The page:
Debussy : Pelléas et Mélisande [VOD]


Debussy : Pelléas et Mélisande

This new Pelléas et Mélisande from the Opernhaus Zürich should be remembered as one of Dmitri Tcherniakov’s most innovative production. Forget about the fountains, the caverns, the forest, the castles and the towers : here, the density of Maurice Maeterlinck’s and Claude Debussy’s symbolism becomes the starting point of an analytical journey into the human mind : it is now the psychoanalyst, ‘‘doctor’’ Golaud, who has to uncover the secrets of Melisande, an unfortunate and traumatized creature he brings home, and whose silence and puzzling attitude eventually bring him on the verge of insanity.

But this production is also the occasion for a reunion between Dmitri Tcherniakov and French conductor Alain Altinoglu, after the tremendous success of the Tchaikovsky dyptich Iolanta / The Nutcracker – arguably one of the most successful titles of the Bel Air Classiques catalogue. Their artistic complicity is intact : the precise, analytical but also nuanced and poetic baton of Altinoglu proves to be the best possible response to Tcherniakov’s subtle exploration of the human psychology. Corinne Winters, as Melisande, Jacques Imbrailo, as Pelléas, and especially Kyle Ketelsen, as Golaud, embody with an incandescent realism these characters plagued by a form of evil and violence that we will never quite understand.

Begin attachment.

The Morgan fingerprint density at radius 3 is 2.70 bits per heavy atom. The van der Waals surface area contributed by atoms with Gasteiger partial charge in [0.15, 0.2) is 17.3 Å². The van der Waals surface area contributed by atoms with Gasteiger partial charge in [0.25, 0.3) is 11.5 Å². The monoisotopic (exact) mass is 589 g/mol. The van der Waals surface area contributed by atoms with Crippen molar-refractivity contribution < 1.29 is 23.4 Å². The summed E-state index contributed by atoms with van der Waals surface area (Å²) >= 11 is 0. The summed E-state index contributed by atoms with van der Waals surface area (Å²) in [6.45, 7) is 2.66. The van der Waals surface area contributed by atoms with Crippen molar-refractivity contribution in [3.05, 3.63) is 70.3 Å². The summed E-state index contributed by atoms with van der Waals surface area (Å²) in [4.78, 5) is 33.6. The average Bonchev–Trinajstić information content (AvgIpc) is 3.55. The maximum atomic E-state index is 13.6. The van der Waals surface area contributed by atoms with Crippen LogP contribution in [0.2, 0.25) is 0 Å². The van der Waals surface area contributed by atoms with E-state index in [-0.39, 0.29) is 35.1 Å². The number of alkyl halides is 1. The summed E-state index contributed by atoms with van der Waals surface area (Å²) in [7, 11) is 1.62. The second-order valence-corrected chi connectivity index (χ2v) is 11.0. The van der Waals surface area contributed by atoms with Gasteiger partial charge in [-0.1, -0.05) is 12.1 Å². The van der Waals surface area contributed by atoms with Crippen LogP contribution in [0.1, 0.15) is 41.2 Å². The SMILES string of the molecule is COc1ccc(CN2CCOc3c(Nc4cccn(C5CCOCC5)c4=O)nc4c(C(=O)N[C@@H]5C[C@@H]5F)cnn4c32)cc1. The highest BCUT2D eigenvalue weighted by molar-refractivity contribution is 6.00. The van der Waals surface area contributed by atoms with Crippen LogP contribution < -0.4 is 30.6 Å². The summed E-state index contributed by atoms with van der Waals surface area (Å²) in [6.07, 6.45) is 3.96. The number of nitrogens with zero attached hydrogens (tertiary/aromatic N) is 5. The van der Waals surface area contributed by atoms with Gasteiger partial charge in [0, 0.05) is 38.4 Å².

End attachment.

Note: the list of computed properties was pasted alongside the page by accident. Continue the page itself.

Debussy : Pelléas et Mélisande [VOD]

Opera in five acts (1902)

Music : Claude Debussy (1862-1918)
Libretto : Claude Debussy after the eponymous play by Maurice Maeterlinck

Arkel Brindley Sherratt
Pelléas Jacques Imbrailo
Golaud Kyle Ketelsen
Yniold Damien Göritz
A doctor Charles Dekeyser
Mélisande Corinne Winters
Geneviève Yvonne Naef
Pelléas’s father Reinhard Mayr

Philharmonia Zürich
Zusatzchor der Oper Zürich
Sopralti Der Oper Zürich

Conducted by : Alain Altinoglu

Stage director : Dmitri Tcherniakov

Costumes : Elena Zaytseva
Lighting design : Gleb Filshtinsky
Video : Tieni Burkhalter
Chorus master : Jürg Hämmerli
Dramaturgy : Beate Breidenbach

Image gallery

157 – Pelléas


‘‘It certainly needs an inventive production to bring it to life, and a lively conductor to energise the orchestra, as Dmitri Tcherniakov and Alain Altinoglu both did here in Zurich.’’

‘‘For those adventuresome souls open to nontraditional productions that are ultimately respectful of the opera being staged, I recommend Tcherniakov’s production and the Zurich Opera’s cast’’

‘‘Director Dmitri Tcherniakov’s idea for this opera was just brilliant. There was no forest and no old castle. Tcherniakov sets the action in a modern villa. Golaud is no prince but is instead a psychotherapist here, who takes his female patient (Mélisande) home for treatment. She resembles a punk, dressed in black with black hair. But during the opera you recognize that Mélisande is just a naïve, traumatized girl that has been abused by everybody. The simplicity of the stage design is exactly what makes it so that you focus on the people and their psyches. You get insight into the life of a wellrespected family, one that is not as well and harmonious as it seems from outside. Family members are beaten (Golaud’s son Yniold), raped (Mélisande ) and even killed (Pelleas). Tcherniakov manages to make the story really believable, so much so that it occupied the mind of a young man like me for hours afterwards. Bravo for this fantastic version of Pelléas et Mélisande.’’
PLAYS TO SEE – ✴✴✴✴✴